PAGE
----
2017-01-26 Baraya: Sing Up Country

“Baraya: Sing up Country” was a Sydney Festival project inviting choirs and the local community to come together to learn a new song in the local Aboriginal language of Sydney, performed at the WugulOra Morning Ceremony at Barangaroo on the 26 January. The song was composed by elder Jacinta Tobin and by Nardi Simpson a former member of the Stiff Gins.

The performance was on the Walumil Lawns at Barangaroo Reserve, at 8am for 30 minutes, but the choir call time was 6:45am (in time for the Welcome the Sun ceremony). !!

Welcome the Sun at Barangaroo

There was a combined rehearsal on 21 Jan at the UTS Great Hall 10am-1pm.

An info sheet for participants is here. The lyrics are here and the practice track is here.

As well as the ceremony on 26 Jan there was an installation on Observatory Hill, Darug language classes in the city and in Parramatta, and a viewing of artifacts in the State Library of NSW (see www.sydneyfestival.org.au/2017/sing-up).

The Darug language is featured in the 2017 Sydney Festival as described below. It stretches from the freshwater country at the base of the Blue Mountains to the coastal salt water country

www.sydneyfestival.org.au/2017/patyegarang
Sat 7 to Sun 29 Jan at Tar-ra (Dawes Point or Observatory Hill) from 6am to 11pm
From 1790–91, Patyegarang – a young Aboriginal woman – shared with Lieutenant William Dawes some of the local language during frequent visits to his hut at ‘Tar-ra’ (Dawes Point Park).
At this site, hear Lille Madden – a young Gadigal woman – reading the word-lists and sentences gifted to Dawes by Patyegarang. The event is free and I guess you can just drop in.

www.sydneyfestival.org.au/2017/vaults
Sat 21 and 28 Jan at 2pm for 90 minutes in the Gallery Room at the State Library of NSW
Get up close and personal with rare collection items relating to the history of Sydney language. Be one of the few to lay eyes on these records rarely seen by the public. The event is free and you can register at the web site above. I clicked on “Join Waitlist” and gave my email address (on 9 Dec 2016) but that’s as far as I got.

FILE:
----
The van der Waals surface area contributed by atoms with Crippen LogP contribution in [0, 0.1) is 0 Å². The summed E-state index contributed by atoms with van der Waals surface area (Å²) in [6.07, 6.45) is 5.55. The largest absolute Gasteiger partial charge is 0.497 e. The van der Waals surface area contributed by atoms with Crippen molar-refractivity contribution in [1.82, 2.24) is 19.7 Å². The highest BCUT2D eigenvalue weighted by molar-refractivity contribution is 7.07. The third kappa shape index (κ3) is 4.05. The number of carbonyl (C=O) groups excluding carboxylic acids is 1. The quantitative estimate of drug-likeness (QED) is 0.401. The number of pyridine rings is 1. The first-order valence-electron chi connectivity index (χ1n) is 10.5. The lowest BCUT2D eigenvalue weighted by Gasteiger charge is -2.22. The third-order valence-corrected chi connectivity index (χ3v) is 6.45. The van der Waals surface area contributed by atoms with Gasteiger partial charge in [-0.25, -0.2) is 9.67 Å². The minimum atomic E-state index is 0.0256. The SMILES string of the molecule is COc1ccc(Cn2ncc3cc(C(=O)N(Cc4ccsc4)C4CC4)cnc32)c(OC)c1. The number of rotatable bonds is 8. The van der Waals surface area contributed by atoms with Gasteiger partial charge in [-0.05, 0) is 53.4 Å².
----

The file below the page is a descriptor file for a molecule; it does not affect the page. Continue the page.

www.sydneyfestival.org.au/2017/language-cbd
Drop-in classes on Sat 14 Jan (10-noon) and Sat 21 Jan (2-4pm)
Three day course on 9, 11 and 13 Jan (Mon, Wed, Fri) from 10am till noon
Three day course on 16, 18 and 20 Jan (Mon, Wed, Fri) from 2pm till 4pm
Held in the Macquarie Room at the State Library of NSW
The event is free and you can register at the web site above. I clicked on “Join Waitlist” and gave my email address (on 9 Dec 2016) but that’s as far as I got.

There are also lessons run in Parramatta (see www.sydneyfestival.org.au/2017/language-parramatta).

There are 12 YouTube clips of Aunty Jacinta Tobin teaching Darug words, starting with session 1. The words are:
#1
Warami – Hello
Yuin – Yes (also a peoples of part of East Coast)
Biyal – No
Yanu – Good bye
#2
Dyin – Woman (not quite “gin” as in the “Stiff Gins”)
Mulla – Man
Lyora – People
#3
Wiyanga – Mother
Biyanga – Father
Babana – Brother
Djurumin – Sister
#4
Burwi – East
Bayinmarri – West
Badjayalang – South
Buruwan – North
#5
Bulbuwul – Strong
Butbut – Heart
Gabara – Head
#6
Bayala – Speak (or Language)
Baraya – Sing
Nangami – Dream
#7
Yanada – Moon
Guwing – Sun
Darrabarra – Daylight
Minak – Darkness
#8
Garrigarang – ocean, sea
Bondi – Water breaking (over rocks)
Walan – Rain
#9
Badu – Water (fresh)
Guwiyang – Fire
Guwayana – Wind
Bemal – Earth
#10
Bilya – Laugh
Yabun – Play music
Dangura – Dance
#11
Budjari – Good
Budjari Mulinawal – Good morning
Budjari Gamarruwa – Good afternoon
Budjari Nguwing – Good evening (see Guwing – Sun)
#12
Gawi – Come here ! (like coo-ee)
Walu – Chin, or Where are you going? (can gesture with chin)
Wara wara – Go away !
Didjarigura – Enough already, or a bit like thanks

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